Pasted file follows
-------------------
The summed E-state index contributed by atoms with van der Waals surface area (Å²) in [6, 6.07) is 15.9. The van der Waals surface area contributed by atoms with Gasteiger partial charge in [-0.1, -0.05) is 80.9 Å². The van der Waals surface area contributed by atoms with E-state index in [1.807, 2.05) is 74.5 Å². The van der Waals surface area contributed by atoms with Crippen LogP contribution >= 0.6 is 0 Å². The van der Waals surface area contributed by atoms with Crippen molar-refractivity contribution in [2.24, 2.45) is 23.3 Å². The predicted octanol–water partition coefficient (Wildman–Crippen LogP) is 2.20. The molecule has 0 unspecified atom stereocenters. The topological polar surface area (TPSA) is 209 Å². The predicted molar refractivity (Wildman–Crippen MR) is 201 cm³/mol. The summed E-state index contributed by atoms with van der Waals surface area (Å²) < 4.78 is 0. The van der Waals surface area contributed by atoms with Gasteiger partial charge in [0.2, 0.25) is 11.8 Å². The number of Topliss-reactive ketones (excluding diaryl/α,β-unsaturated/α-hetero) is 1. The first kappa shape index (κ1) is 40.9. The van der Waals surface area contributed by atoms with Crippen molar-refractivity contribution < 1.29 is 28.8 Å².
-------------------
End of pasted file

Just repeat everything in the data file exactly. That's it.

The summed E-state index contributed by atoms with van der Waals surface area (Å²) in [6, 6.07) is 15.9. The van der Waals surface area contributed by atoms with Gasteiger partial charge in [-0.1, -0.05) is 80.9 Å². The van der Waals surface area contributed by atoms with E-state index in [1.807, 2.05) is 74.5 Å². The van der Waals surface area contributed by atoms with Crippen LogP contribution >= 0.6 is 0 Å². The van der Waals surface area contributed by atoms with Crippen molar-refractivity contribution in [2.24, 2.45) is 23.3 Å². The predicted octanol–water partition coefficient (Wildman–Crippen LogP) is 2.20. The molecule has 0 unspecified atom stereocenters. The topological polar surface area (TPSA) is 209 Å². The predicted molar refractivity (Wildman–Crippen MR) is 201 cm³/mol. The summed E-state index contributed by atoms with van der Waals surface area (Å²) < 4.78 is 0. The van der Waals surface area contributed by atoms with Gasteiger partial charge in [0.2, 0.25) is 11.8 Å². The number of Topliss-reactive ketones (excluding diaryl/α,β-unsaturated/α-hetero) is 1. The first kappa shape index (κ1) is 40.9. The van der Waals surface area contributed by atoms with Crippen molar-refractivity contribution < 1.29 is 28.8 Å².